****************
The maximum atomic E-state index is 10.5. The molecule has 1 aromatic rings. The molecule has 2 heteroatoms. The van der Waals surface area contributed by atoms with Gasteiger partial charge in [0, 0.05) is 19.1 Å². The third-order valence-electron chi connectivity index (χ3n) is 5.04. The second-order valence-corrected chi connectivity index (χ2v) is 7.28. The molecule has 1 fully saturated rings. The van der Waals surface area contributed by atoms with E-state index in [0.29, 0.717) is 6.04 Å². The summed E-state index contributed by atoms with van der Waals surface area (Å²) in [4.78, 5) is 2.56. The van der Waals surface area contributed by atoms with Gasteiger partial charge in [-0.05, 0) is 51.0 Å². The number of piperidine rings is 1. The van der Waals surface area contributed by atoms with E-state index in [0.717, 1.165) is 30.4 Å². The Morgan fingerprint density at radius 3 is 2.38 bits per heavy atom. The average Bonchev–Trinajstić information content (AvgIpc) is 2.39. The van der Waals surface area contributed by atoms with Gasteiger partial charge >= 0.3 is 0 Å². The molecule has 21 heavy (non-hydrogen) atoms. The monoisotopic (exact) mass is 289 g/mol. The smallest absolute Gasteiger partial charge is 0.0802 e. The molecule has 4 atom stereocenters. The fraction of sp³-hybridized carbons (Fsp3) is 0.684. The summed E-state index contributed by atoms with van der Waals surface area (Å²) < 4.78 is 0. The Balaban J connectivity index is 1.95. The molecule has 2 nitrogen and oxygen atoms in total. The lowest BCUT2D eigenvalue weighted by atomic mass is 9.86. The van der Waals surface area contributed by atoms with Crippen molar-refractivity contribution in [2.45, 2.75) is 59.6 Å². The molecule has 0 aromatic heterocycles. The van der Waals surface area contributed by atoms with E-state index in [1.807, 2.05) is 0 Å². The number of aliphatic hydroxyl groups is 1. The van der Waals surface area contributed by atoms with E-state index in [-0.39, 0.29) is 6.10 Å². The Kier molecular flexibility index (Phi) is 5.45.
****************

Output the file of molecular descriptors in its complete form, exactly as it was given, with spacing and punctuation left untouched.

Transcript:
The maximum atomic E-state index is 10.5. The molecule has 1 aromatic rings. The molecule has 2 heteroatoms. The van der Waals surface area contributed by atoms with Gasteiger partial charge in [0, 0.05) is 19.1 Å². The third-order valence-electron chi connectivity index (χ3n) is 5.04. The second-order valence-corrected chi connectivity index (χ2v) is 7.28. The molecule has 1 fully saturated rings. The van der Waals surface area contributed by atoms with E-state index in [0.29, 0.717) is 6.04 Å². The summed E-state index contributed by atoms with van der Waals surface area (Å²) in [4.78, 5) is 2.56. The van der Waals surface area contributed by atoms with Gasteiger partial charge in [-0.05, 0) is 51.0 Å². The number of piperidine rings is 1. The van der Waals surface area contributed by atoms with E-state index in [0.717, 1.165) is 30.4 Å². The Morgan fingerprint density at radius 3 is 2.38 bits per heavy atom. The average Bonchev–Trinajstić information content (AvgIpc) is 2.39. The van der Waals surface area contributed by atoms with Gasteiger partial charge >= 0.3 is 0 Å². The molecule has 21 heavy (non-hydrogen) atoms. The monoisotopic (exact) mass is 289 g/mol. The smallest absolute Gasteiger partial charge is 0.0802 e. The molecule has 4 atom stereocenters. The fraction of sp³-hybridized carbons (Fsp3) is 0.684. The summed E-state index contributed by atoms with van der Waals surface area (Å²) < 4.78 is 0. The Balaban J connectivity index is 1.95. The molecule has 2 nitrogen and oxygen atoms in total. The lowest BCUT2D eigenvalue weighted by atomic mass is 9.86. The van der Waals surface area contributed by atoms with Crippen molar-refractivity contribution in [2.45, 2.75) is 59.6 Å². The molecule has 0 aromatic heterocycles. The van der Waals surface area contributed by atoms with E-state index in [1.807, 2.05) is 0 Å². The number of aliphatic hydroxyl groups is 1. The van der Waals surface area contributed by atoms with E-state index in [-0.39, 0.29) is 6.10 Å². The Kier molecular flexibility index (Phi) is 5.45.